Although my current research focuses on telecoms and spectrum policy, my interests in ICT are fairly broad. In part, this comes from my political science background and the emergence of Web2.0 services during the latter part of my undergraduate studies. And, of course, my Honours Thesis explored ICT’s impact on democratic processes. During my time at Ryerson, I’ve been able to contribute to three distinct research projects. There’s the current (and longest/best fit) CSPR project, a short stint with the Infoscape Lab, where I supported some quantitative analysis for a book, and a couple of projects with the Privacy and Cyber Crime Institute.
The primary project involved working with Dr. Avner Levin on a report for Public Safety Canada, helping to inform Canada’s developing cybercrime strategy. Along with another graduate student, we conducted a comparative review of strategies of a number of countries, including those in the Anglosphere, Europe, Commonwealth of Independent States, Baltic Region, and China. Our findings argue that states’ strategies can largely be summed up as either a Budapest-approach (named for the Council of Europe’s Convention on Cybercrime) that emphasize law enforcement acting across state lines or a UN-informational security approach, which emphasizes state sovereignty.
A copy of our report can be found online — Levin, A. Research Assistance provided by Goodrick, P., and Ilkina, D. “Securing Cyberspace: A Comparative Review of Strategies Worldwide” Final Report, July 2012.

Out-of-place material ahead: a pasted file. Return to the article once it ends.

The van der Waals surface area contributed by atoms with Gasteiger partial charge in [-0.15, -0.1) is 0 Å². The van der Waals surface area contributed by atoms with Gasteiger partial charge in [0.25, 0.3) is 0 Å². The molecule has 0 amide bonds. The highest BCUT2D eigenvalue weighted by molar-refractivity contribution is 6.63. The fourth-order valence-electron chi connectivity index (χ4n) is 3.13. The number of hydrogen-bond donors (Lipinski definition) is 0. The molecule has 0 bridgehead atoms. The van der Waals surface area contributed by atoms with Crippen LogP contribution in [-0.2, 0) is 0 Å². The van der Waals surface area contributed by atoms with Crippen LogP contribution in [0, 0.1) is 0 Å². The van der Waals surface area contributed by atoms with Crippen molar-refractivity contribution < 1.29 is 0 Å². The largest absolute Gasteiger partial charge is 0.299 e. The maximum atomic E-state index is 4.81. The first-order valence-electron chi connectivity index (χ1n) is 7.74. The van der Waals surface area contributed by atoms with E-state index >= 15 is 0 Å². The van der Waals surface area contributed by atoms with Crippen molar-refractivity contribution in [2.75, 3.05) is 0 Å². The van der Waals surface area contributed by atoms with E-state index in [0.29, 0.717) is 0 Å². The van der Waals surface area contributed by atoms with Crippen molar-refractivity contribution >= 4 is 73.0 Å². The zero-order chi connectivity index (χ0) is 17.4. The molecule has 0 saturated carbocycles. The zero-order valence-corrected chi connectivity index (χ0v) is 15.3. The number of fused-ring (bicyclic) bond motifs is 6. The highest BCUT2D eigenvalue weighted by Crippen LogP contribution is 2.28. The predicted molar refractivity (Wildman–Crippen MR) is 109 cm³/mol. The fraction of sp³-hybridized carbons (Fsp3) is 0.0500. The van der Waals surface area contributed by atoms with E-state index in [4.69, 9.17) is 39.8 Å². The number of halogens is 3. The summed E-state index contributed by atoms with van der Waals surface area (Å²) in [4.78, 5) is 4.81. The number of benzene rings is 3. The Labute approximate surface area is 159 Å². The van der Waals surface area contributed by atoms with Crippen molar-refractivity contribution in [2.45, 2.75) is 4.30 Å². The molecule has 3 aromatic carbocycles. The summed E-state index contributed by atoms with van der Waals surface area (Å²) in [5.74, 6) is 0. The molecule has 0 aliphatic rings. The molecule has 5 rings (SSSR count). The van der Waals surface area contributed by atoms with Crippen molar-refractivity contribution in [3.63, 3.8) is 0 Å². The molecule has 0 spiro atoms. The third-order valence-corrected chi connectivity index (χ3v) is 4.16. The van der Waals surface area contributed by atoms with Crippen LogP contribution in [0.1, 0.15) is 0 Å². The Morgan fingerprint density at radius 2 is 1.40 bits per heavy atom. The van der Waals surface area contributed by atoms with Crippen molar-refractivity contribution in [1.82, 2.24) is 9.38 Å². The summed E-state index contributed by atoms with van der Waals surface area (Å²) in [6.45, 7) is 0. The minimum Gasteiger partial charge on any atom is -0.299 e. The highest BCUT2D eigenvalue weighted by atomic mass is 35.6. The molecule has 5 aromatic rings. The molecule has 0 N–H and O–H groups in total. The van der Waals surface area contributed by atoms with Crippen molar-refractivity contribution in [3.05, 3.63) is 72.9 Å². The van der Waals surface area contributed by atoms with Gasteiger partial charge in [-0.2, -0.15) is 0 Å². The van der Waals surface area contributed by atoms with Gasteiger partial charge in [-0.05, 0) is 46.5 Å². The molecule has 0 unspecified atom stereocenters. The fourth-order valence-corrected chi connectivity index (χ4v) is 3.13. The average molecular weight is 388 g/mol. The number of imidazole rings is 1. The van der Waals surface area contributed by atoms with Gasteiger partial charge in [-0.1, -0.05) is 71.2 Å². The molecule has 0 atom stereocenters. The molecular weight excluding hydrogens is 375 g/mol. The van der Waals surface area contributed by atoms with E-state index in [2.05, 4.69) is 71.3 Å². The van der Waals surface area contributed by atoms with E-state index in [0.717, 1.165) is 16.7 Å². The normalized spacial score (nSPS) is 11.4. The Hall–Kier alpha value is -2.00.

I assisted Dr. Levin with another journal submission of his that he coauthored with other academics but he always maintained that we should try to take the extensive research we had done for the Public Safety report and explore submitting to a journal. The Canadian Foreign Policy Journal had a call for proposals that seemed very relevant and we conducted some further research and got to writing.
Avner was a great mentor for the process, especially for the peer-review stage. While many comments were useful in strengthening our arguments and enhancing the paper’s grounding in the current literature, I was a bit shocked by some of seemingly petty comments. I clearly understand that some academics have a methodological preference that can extend to a bias. And Avner’s guidance was around the idea that you had to be careful to objectively evaluate whether a reviewer was pointing out a flaw with our paper or instead trying to suggest changes to transform our paper into the article that the reviewer would have liked to have read/written.
Yet, as he warned me before we submitted the first draft, some of the comments were not productive at all and were very subjective. I think my ‘favourite’ was, “My sense is that an intelligent person wrote this paper but…”.
Regardless, we were able to strengthen and clarify our original submission and it was accepted for publication this summer. I was pretty excited to achieve another of my academic goals and all the little milestones that came with it — like the day I did a library search, and, there I was!
I’m hoping that I can contribute to at least another academic publication (as part of CSPR) before the end of my Master’s and, if I can just squeeze out some more time, perhaps submit something as a sole author. I’m preparing to get work started on my MRP, which may prevent me from taking on additional projects. Yet it may also serve as the basis for a journal submission on the state of Canadian telecommunication policy.